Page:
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Merge patch and bashed patch

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#1
EclipseScythe

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Hello, I recently got into modding Skyrim on a laptop and Ive ran into a subject Im a little hazy about. Ive tried to research merge patches and bashed patches and would like to see if I have it right and would like to ask a few questions. As I understand a merge patch is a collection of mods together so it counts as one plug-in so you can have more mods than the plug-in limit allows and a bashed patch is used to make mods work together. So a few questions I have are

1. How many merged patches do you use? More than one? Do you try to keep it organized by only putting similar mods into one patch such as all audio mods in one and all graphic/texture mods in another?

2. When do you make these different patches? Im just now starting to put my load order together and so Im not sure if I need to make them as I begin or after I reach a certain milestone?

3. When I run LOOT on the few mods I have some show bash tags, do I need to deal with those now or am I able to download and test mods without worrying about those at the moment?

#2
Algabar

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Hi,

 

1. No merged patches at all - although I got around 500 plugins in my loadorder. IMHO, merging mods is a somewhat outdated appproach. Merged mods may not work as intended. You may also break dependencies with merges (e.g. if you merge a file and later realize, that some other mod depends on a plugin you merged). Also, updating merges (e.g. if there's an updated version of a mod) is quite difficult, often it's in fact impossible without breaking your save games. Nowadays, you don't really need merges to save load order slots any more. The current solution are "light" files, that don't count towards the 254 plugins limit. Here's some more info.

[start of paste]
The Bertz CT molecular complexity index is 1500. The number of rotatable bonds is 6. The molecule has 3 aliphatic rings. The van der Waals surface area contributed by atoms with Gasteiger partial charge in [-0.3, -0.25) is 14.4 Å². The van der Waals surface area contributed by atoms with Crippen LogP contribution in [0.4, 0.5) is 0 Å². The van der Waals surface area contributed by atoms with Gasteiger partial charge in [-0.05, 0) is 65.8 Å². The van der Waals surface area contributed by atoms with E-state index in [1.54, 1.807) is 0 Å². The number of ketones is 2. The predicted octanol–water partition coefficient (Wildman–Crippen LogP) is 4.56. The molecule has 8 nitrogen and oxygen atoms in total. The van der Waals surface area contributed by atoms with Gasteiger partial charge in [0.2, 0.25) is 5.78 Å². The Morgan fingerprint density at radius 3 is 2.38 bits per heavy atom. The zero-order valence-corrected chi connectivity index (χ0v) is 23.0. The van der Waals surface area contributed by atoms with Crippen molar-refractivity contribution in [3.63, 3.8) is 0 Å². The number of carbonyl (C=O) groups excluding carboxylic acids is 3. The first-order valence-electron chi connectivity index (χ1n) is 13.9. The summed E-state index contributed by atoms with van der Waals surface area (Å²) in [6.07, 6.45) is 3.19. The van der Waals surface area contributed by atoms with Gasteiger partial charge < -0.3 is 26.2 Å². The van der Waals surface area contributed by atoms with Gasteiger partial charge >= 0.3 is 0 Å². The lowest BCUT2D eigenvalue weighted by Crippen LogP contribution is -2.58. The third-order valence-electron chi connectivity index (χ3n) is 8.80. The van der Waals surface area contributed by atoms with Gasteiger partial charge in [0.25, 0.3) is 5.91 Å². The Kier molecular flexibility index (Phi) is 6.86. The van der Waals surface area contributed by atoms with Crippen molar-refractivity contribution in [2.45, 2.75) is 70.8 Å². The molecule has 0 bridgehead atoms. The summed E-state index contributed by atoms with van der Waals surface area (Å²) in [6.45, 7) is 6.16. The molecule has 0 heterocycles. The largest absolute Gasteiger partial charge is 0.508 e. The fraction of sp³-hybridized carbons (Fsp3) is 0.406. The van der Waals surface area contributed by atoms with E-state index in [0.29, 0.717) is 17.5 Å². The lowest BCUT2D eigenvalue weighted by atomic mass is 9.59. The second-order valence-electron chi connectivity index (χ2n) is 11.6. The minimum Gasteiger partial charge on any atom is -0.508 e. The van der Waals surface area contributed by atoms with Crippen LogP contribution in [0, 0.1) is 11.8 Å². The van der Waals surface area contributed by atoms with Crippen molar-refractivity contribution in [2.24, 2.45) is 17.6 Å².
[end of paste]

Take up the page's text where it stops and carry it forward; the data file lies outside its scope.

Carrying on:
2. A bashed patch (and that's the only one you really need) should be made after your load order is finalized. OFC you can already create bashed patches "in between", but you should definitely make a new one / update the existing one once you got your final load order.

 

3. As an end user, you can savely ignore these bash tags. If you need, you can set custom rules in LOOT (or in Vortex, if you're using that - it also relies on the sorting algorithms of LOOT).



#3
EclipseScythe

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Thank you very much for replying. Glad I asked before learning an outdated method and thank you very much for the link, Ill definitely be reading up on that. Glad to know I dont need to worry about patching or bash tags until after I have made a more substantial load order.





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